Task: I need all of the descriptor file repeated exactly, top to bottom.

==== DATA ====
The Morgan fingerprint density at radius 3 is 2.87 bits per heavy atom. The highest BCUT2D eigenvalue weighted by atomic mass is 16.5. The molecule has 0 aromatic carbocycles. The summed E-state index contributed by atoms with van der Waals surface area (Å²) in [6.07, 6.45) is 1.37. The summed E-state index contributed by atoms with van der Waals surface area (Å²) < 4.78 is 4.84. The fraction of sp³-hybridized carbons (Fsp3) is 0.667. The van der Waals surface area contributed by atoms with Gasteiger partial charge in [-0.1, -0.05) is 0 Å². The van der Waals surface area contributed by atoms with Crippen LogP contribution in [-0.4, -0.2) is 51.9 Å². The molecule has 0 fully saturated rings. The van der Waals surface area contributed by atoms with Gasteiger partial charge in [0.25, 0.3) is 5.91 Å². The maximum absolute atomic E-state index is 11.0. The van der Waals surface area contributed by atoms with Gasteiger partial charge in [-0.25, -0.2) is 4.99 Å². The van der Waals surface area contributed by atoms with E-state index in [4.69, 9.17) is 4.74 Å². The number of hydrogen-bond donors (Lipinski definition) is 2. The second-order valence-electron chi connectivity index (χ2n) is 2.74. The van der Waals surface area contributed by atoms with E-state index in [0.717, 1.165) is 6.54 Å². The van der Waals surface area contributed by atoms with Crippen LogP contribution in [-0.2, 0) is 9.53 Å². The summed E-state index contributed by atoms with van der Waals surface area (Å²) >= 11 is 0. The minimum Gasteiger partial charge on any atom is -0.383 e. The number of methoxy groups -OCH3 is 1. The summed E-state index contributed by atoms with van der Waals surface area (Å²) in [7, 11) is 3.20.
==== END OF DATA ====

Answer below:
The Morgan fingerprint density at radius 3 is 2.87 bits per heavy atom. The highest BCUT2D eigenvalue weighted by atomic mass is 16.5. The molecule has 0 aromatic carbocycles. The summed E-state index contributed by atoms with van der Waals surface area (Å²) in [6.07, 6.45) is 1.37. The summed E-state index contributed by atoms with van der Waals surface area (Å²) < 4.78 is 4.84. The fraction of sp³-hybridized carbons (Fsp3) is 0.667. The van der Waals surface area contributed by atoms with Gasteiger partial charge in [-0.1, -0.05) is 0 Å². The van der Waals surface area contributed by atoms with Crippen LogP contribution in [-0.4, -0.2) is 51.9 Å². The molecule has 0 fully saturated rings. The van der Waals surface area contributed by atoms with Gasteiger partial charge in [0.25, 0.3) is 5.91 Å². The maximum absolute atomic E-state index is 11.0. The van der Waals surface area contributed by atoms with Gasteiger partial charge in [-0.25, -0.2) is 4.99 Å². The van der Waals surface area contributed by atoms with E-state index in [4.69, 9.17) is 4.74 Å². The number of hydrogen-bond donors (Lipinski definition) is 2. The second-order valence-electron chi connectivity index (χ2n) is 2.74. The van der Waals surface area contributed by atoms with E-state index in [0.717, 1.165) is 6.54 Å². The van der Waals surface area contributed by atoms with Crippen LogP contribution in [-0.2, 0) is 9.53 Å². The summed E-state index contributed by atoms with van der Waals surface area (Å²) >= 11 is 0. The minimum Gasteiger partial charge on any atom is -0.383 e. The number of methoxy groups -OCH3 is 1. The summed E-state index contributed by atoms with van der Waals surface area (Å²) in [7, 11) is 3.20.